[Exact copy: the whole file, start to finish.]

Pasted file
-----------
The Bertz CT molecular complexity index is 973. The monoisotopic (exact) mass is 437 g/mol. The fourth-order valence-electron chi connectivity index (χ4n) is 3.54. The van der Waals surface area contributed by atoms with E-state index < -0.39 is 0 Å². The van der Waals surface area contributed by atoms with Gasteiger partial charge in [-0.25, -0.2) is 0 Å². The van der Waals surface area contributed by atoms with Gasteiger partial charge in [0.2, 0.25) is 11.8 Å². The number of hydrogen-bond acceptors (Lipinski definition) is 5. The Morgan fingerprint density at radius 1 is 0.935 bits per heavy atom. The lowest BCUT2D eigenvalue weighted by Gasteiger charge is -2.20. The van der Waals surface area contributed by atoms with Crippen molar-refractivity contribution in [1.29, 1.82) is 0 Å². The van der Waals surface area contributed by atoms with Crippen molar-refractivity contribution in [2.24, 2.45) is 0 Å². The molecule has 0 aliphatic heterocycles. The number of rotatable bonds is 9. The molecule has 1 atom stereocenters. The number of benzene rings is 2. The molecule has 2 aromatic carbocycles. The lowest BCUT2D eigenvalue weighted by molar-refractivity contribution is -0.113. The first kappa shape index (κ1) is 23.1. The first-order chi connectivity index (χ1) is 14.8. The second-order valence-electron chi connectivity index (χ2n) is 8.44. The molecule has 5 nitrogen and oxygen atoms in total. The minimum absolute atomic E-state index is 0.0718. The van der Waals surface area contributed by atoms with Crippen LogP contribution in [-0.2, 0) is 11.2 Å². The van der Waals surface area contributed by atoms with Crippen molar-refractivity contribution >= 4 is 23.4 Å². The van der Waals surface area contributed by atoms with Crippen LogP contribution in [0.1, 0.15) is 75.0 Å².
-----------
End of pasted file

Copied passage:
The Bertz CT molecular complexity index is 973. The monoisotopic (exact) mass is 437 g/mol. The fourth-order valence-electron chi connectivity index (χ4n) is 3.54. The van der Waals surface area contributed by atoms with E-state index < -0.39 is 0 Å². The van der Waals surface area contributed by atoms with Gasteiger partial charge in [-0.25, -0.2) is 0 Å². The van der Waals surface area contributed by atoms with Gasteiger partial charge in [0.2, 0.25) is 11.8 Å². The number of hydrogen-bond acceptors (Lipinski definition) is 5. The Morgan fingerprint density at radius 1 is 0.935 bits per heavy atom. The lowest BCUT2D eigenvalue weighted by Gasteiger charge is -2.20. The van der Waals surface area contributed by atoms with Crippen molar-refractivity contribution in [1.29, 1.82) is 0 Å². The van der Waals surface area contributed by atoms with Crippen molar-refractivity contribution in [2.24, 2.45) is 0 Å². The molecule has 0 aliphatic heterocycles. The number of rotatable bonds is 9. The molecule has 1 atom stereocenters. The number of benzene rings is 2. The molecule has 2 aromatic carbocycles. The lowest BCUT2D eigenvalue weighted by molar-refractivity contribution is -0.113. The first kappa shape index (κ1) is 23.1. The first-order chi connectivity index (χ1) is 14.8. The second-order valence-electron chi connectivity index (χ2n) is 8.44. The molecule has 5 nitrogen and oxygen atoms in total. The minimum absolute atomic E-state index is 0.0718. The van der Waals surface area contributed by atoms with Crippen LogP contribution in [-0.2, 0) is 11.2 Å². The van der Waals surface area contributed by atoms with Crippen molar-refractivity contribution >= 4 is 23.4 Å². The van der Waals surface area contributed by atoms with Crippen LogP contribution in [0.1, 0.15) is 75.0 Å².